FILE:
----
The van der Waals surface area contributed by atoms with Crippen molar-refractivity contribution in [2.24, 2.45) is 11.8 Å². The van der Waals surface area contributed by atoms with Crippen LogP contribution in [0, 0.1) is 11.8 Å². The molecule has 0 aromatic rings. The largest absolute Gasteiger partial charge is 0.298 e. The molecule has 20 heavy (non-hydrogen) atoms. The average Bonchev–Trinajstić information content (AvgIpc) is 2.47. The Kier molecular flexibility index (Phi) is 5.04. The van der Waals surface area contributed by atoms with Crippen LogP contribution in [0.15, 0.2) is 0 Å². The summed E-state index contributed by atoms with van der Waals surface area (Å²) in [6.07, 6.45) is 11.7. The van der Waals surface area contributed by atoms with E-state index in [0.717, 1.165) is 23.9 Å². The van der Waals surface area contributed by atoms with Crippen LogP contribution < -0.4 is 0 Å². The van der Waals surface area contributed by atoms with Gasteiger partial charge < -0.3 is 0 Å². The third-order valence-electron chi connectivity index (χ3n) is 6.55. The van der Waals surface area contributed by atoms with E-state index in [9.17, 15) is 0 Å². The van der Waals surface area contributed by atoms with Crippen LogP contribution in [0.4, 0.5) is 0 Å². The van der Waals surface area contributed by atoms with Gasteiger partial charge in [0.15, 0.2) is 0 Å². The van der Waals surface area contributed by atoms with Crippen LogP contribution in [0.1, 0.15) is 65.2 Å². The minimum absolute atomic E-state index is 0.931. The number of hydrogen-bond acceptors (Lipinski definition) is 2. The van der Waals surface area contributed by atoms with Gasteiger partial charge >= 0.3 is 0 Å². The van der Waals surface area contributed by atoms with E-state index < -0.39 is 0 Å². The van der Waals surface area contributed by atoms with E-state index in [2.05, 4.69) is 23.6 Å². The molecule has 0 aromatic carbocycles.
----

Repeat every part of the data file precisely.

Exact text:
The van der Waals surface area contributed by atoms with Crippen molar-refractivity contribution in [2.24, 2.45) is 11.8 Å². The van der Waals surface area contributed by atoms with Crippen LogP contribution in [0, 0.1) is 11.8 Å². The molecule has 0 aromatic rings. The largest absolute Gasteiger partial charge is 0.298 e. The molecule has 20 heavy (non-hydrogen) atoms. The average Bonchev–Trinajstić information content (AvgIpc) is 2.47. The Kier molecular flexibility index (Phi) is 5.04. The van der Waals surface area contributed by atoms with Crippen LogP contribution in [0.15, 0.2) is 0 Å². The summed E-state index contributed by atoms with van der Waals surface area (Å²) in [6.07, 6.45) is 11.7. The van der Waals surface area contributed by atoms with E-state index in [0.717, 1.165) is 23.9 Å². The van der Waals surface area contributed by atoms with Crippen LogP contribution < -0.4 is 0 Å². The van der Waals surface area contributed by atoms with Gasteiger partial charge < -0.3 is 0 Å². The third-order valence-electron chi connectivity index (χ3n) is 6.55. The van der Waals surface area contributed by atoms with E-state index in [9.17, 15) is 0 Å². The van der Waals surface area contributed by atoms with Crippen LogP contribution in [0.4, 0.5) is 0 Å². The van der Waals surface area contributed by atoms with Gasteiger partial charge in [0.15, 0.2) is 0 Å². The van der Waals surface area contributed by atoms with Crippen LogP contribution in [0.1, 0.15) is 65.2 Å². The minimum absolute atomic E-state index is 0.931. The number of hydrogen-bond acceptors (Lipinski definition) is 2. The van der Waals surface area contributed by atoms with Gasteiger partial charge >= 0.3 is 0 Å². The van der Waals surface area contributed by atoms with E-state index < -0.39 is 0 Å². The van der Waals surface area contributed by atoms with E-state index in [2.05, 4.69) is 23.6 Å². The molecule has 0 aromatic carbocycles.